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Highlights

Overview of Michigan's advanced research computing resources, Monday, June 27, 9-10:30 am, BSRB - Kahn Auditorium

U-M's Data Science Initiative offers expanded consulting services via CSCAR

Elizabeth Bruch promoted to Associate Professor

Susan Murphy elected to the National Academy of Sciences

Next Brown Bag

PSC Brown Bags
will resume fall 2016

psc brown bag iconDemographic Transitions and Global Economic Inequality

Parfait M. Eloundou-Enyegue (Development Sociology and Demography, Cornell Population Program, Cornell University)

10/01/2012, at noon in room 6050 ISR-Thompson.

Archived video available.

Global demographic trends might be widening economic inequality worldwide but these effects remain understudied, reflecting three subtle biases in past research. First, scholarship on the demographic dividend has focused on average gains rather than potential disequalization. Second, the few studies of global inequality that address demographic influences have focused on the mechanical effects of population size (as a denominator or a weight variable) rather than the more substantive influences of age structure. Third, standard measures of inequality tend to be “middle-class centric” in ways that may overlook the growing inequality among poor countries currently undergoing demographic transitions.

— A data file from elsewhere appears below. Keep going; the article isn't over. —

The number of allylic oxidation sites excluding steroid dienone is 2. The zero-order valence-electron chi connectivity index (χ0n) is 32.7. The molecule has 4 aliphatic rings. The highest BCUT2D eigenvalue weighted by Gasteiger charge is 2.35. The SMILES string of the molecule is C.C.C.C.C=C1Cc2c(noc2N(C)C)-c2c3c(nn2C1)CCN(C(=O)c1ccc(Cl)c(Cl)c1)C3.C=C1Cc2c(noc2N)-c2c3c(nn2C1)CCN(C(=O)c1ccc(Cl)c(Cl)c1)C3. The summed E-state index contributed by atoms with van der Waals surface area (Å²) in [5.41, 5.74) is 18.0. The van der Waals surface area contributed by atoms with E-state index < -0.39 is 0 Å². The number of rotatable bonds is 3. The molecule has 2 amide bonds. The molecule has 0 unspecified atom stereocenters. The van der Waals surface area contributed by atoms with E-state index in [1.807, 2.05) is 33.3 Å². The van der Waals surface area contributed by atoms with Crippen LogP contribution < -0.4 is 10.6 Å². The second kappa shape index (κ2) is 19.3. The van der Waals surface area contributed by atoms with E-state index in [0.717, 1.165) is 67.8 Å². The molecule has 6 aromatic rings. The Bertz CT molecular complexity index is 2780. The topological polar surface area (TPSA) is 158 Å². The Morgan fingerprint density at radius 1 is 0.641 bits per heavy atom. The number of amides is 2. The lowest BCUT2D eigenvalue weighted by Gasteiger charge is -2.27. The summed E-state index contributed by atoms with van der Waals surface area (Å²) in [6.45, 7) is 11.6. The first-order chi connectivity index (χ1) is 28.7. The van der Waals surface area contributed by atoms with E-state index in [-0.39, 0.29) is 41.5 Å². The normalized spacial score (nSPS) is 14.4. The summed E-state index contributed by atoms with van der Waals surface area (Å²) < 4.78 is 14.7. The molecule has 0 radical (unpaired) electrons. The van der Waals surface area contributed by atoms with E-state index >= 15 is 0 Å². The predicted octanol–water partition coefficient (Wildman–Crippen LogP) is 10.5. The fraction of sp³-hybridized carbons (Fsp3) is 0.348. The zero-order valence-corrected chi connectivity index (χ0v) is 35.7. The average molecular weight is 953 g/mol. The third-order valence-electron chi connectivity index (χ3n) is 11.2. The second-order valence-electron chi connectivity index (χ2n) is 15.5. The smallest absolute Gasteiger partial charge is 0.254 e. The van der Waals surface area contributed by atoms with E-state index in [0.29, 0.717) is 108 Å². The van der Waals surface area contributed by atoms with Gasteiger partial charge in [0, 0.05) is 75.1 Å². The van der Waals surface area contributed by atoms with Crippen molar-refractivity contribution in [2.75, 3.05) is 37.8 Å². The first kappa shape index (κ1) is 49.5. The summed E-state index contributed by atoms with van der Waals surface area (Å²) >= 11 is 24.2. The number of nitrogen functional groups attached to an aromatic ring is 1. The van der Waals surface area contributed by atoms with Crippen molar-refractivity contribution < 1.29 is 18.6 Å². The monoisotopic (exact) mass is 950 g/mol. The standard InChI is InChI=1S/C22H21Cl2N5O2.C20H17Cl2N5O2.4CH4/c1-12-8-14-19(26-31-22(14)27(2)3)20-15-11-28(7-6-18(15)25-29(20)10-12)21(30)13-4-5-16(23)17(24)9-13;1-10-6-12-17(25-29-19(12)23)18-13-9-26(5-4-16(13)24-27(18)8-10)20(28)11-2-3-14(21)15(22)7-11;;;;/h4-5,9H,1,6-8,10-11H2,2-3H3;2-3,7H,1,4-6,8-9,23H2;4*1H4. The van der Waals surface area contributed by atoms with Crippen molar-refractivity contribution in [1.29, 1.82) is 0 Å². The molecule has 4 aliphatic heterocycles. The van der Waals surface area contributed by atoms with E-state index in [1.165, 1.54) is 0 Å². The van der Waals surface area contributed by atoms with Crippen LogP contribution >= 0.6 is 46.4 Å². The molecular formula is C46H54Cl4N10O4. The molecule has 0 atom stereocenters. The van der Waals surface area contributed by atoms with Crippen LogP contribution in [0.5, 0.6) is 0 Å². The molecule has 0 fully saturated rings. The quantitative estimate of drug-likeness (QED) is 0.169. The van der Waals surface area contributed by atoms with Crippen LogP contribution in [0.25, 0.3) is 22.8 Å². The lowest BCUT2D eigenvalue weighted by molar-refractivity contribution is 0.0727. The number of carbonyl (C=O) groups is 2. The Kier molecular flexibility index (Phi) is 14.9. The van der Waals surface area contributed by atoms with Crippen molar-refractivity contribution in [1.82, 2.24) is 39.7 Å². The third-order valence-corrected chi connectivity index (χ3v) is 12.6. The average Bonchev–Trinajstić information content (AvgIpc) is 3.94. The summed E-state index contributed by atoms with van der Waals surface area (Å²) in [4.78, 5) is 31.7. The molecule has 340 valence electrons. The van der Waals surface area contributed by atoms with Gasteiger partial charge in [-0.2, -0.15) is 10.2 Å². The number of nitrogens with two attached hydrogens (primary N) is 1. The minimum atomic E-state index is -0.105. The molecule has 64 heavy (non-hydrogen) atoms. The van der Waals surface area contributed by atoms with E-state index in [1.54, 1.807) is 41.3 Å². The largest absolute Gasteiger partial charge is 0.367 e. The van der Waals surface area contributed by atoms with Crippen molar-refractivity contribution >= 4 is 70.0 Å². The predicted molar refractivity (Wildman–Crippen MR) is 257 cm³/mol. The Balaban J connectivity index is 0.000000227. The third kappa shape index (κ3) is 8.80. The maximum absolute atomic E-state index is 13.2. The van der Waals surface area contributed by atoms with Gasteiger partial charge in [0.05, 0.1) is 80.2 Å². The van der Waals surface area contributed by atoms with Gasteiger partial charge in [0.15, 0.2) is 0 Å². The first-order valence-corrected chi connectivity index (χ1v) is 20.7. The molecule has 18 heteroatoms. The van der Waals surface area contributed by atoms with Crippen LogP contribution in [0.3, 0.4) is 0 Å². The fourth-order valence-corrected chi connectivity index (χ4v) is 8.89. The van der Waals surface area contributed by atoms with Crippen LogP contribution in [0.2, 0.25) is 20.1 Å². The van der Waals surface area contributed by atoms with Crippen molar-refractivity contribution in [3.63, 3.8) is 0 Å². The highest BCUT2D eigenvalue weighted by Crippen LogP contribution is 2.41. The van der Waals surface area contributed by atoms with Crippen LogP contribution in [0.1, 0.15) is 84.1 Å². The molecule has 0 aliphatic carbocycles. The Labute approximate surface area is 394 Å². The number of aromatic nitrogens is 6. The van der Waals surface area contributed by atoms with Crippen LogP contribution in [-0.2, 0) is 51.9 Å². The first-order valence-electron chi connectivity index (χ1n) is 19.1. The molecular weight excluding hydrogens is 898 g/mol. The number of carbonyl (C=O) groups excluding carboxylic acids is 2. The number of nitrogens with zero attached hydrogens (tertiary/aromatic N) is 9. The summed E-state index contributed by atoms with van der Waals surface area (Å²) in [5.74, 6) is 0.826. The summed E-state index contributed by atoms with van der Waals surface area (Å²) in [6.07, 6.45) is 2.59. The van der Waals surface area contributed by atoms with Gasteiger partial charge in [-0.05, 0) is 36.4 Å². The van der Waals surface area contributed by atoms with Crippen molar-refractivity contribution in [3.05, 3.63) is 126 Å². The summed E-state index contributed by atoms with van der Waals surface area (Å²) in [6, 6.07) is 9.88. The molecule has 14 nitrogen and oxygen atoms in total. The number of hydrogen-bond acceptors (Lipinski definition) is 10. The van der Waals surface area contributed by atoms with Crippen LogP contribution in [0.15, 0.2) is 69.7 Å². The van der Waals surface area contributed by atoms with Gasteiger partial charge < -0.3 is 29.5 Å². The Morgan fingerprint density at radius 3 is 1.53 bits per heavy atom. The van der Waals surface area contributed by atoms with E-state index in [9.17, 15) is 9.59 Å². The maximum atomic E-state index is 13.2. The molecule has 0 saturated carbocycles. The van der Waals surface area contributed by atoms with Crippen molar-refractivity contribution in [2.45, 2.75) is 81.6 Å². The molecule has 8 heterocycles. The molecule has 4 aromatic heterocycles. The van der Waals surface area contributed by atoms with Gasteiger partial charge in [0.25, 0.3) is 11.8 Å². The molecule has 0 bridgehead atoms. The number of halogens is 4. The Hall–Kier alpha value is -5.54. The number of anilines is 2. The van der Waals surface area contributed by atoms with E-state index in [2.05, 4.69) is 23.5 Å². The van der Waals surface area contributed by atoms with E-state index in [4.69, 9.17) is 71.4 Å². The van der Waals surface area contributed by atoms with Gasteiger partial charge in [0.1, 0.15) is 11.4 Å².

This presentation attempts to shed new light on the influences of demographic change on economic inequality across and within countries. Across countries, we use a slight modification of classic decomposition methods to estimate the contribution of national changes in age structure to the trends in global income inequality. Within countries, and especially within sub-Saharan countries, we use DHS survey data and new decomposition approaches to monitor how asymmetric fertility transition might work to concentrate reproduction among the poor and therefore exacerbate inequality.


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